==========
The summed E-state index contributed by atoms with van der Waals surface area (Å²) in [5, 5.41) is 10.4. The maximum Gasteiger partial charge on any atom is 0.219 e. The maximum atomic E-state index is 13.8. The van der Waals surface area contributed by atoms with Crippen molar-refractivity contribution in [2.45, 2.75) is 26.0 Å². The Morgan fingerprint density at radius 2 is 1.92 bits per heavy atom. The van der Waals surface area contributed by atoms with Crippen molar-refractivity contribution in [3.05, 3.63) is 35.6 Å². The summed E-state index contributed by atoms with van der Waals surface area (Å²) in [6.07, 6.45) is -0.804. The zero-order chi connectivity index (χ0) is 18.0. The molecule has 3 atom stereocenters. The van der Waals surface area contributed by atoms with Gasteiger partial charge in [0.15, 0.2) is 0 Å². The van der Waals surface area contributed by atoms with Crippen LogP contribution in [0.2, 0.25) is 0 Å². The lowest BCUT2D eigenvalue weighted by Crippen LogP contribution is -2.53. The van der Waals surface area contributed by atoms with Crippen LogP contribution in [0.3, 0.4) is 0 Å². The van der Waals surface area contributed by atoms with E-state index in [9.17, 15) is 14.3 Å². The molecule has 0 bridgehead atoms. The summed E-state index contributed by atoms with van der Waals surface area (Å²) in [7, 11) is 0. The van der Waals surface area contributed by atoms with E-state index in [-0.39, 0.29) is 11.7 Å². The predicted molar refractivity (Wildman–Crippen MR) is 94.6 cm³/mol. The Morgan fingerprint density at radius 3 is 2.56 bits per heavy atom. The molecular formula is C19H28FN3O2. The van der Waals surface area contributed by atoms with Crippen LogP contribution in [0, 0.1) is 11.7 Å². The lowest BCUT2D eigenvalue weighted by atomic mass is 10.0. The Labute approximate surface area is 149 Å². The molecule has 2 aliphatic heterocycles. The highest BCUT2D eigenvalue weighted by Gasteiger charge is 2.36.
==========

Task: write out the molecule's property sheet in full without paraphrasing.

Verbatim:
The summed E-state index contributed by atoms with van der Waals surface area (Å²) in [5, 5.41) is 10.4. The maximum Gasteiger partial charge on any atom is 0.219 e. The maximum atomic E-state index is 13.8. The van der Waals surface area contributed by atoms with Crippen molar-refractivity contribution in [2.45, 2.75) is 26.0 Å². The Morgan fingerprint density at radius 2 is 1.92 bits per heavy atom. The van der Waals surface area contributed by atoms with Crippen molar-refractivity contribution in [3.05, 3.63) is 35.6 Å². The summed E-state index contributed by atoms with van der Waals surface area (Å²) in [6.07, 6.45) is -0.804. The zero-order chi connectivity index (χ0) is 18.0. The molecule has 3 atom stereocenters. The van der Waals surface area contributed by atoms with Gasteiger partial charge in [0.15, 0.2) is 0 Å². The van der Waals surface area contributed by atoms with Crippen LogP contribution in [0.2, 0.25) is 0 Å². The lowest BCUT2D eigenvalue weighted by Crippen LogP contribution is -2.53. The van der Waals surface area contributed by atoms with Crippen LogP contribution in [0.3, 0.4) is 0 Å². The van der Waals surface area contributed by atoms with E-state index in [9.17, 15) is 14.3 Å². The molecule has 0 bridgehead atoms. The summed E-state index contributed by atoms with van der Waals surface area (Å²) in [7, 11) is 0. The van der Waals surface area contributed by atoms with E-state index in [-0.39, 0.29) is 11.7 Å². The predicted molar refractivity (Wildman–Crippen MR) is 94.6 cm³/mol. The Morgan fingerprint density at radius 3 is 2.56 bits per heavy atom. The molecular formula is C19H28FN3O2. The van der Waals surface area contributed by atoms with Crippen LogP contribution in [0, 0.1) is 11.7 Å². The lowest BCUT2D eigenvalue weighted by atomic mass is 10.0. The Labute approximate surface area is 149 Å². The molecule has 2 aliphatic heterocycles. The highest BCUT2D eigenvalue weighted by Gasteiger charge is 2.36.